It is a mistake to regard the brutality and the disregard of all the wishes and ideals of the smaller people shown by the Germans simply as a sign of their special wickedness; it is the nature of the task they have assumed which makes these things inevitable.
But even if you believe your path to be the right one, as many Germans undoubtedly did, once you have crossed the line between consent and coercion, morality in your quest cannot exist:
To undertake the direction of the economic life of people with widely divergent ideals and values is to assume responsibilities which commit one to the use of force; it is to assume a position where the best intentions cannot prevent one from being forced to act in a way which to some of those affected must appear highly immoral…This is true even if we assume the dominant power to be as idealistic and unselfish as we can possibly conceive. But how small is the likelihood that it will be unselfish, and how great are the temptations!
Individualism Is the Answer
But as is so typical of Hayek, he concludes this chapter by explaining that the only substantial alternative capable of effectively curbing authoritarianism is the individual. Without recognizing the role individual actors play in limiting power Hayek says, “We shall never prevent the abuse of power if we are not prepared to limit power in a way which occasionally may also prevent its use for desirable purposes.”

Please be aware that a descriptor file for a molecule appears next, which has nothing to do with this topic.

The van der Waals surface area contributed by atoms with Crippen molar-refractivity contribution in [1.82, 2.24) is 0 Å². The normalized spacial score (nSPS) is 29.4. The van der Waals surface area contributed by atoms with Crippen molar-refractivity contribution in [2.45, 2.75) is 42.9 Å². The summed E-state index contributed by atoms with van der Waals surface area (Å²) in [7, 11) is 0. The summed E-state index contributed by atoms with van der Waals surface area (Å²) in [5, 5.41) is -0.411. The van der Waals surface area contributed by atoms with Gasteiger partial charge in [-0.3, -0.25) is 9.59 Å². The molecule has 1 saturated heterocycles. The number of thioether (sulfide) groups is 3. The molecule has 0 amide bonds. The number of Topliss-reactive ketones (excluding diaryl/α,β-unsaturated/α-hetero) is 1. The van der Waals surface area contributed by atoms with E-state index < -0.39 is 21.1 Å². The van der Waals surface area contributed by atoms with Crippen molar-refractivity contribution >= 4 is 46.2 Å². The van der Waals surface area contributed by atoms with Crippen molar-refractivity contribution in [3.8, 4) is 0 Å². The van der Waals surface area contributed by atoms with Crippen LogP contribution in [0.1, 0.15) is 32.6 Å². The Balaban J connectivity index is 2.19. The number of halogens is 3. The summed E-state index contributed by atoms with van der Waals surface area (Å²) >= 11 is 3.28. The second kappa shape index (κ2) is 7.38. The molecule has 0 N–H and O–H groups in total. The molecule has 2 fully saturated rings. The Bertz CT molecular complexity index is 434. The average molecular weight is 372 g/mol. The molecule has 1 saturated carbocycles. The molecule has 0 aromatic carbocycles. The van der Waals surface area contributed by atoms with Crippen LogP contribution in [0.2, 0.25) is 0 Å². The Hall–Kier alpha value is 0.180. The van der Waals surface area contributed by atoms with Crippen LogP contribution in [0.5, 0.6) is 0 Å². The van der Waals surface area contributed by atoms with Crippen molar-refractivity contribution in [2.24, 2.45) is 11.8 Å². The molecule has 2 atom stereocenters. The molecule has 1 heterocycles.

While the state’s ends may sometimes include prospects that might benefit us, consistency is of the utmost importance. We cannot condemn the state only when it acts in ways contrary to our own benefits. Because once we let the state in on one issue, they will soon invade as many as they can feasibly get away with.
It is for this reason that Hayek implores readers to consider the options ahead of us and realize that the path is clear:
Neither an omnipotent superstate nor a loose association of ‘free nations’ but a community of nations of free men must be our goal.
In a world comprised of individual actors certain occurrences are inevitable. We can do our best to follow the golden rule and do all that we have promised to do, but we may never be able to prevent wars and instances of great violence from occurring. But as Hayek warns:
While we must aim at preventing future wars as much as possible, we must not believe that we can at one stroke create a permanent organization which will make all war in any part of the world entirely impossible.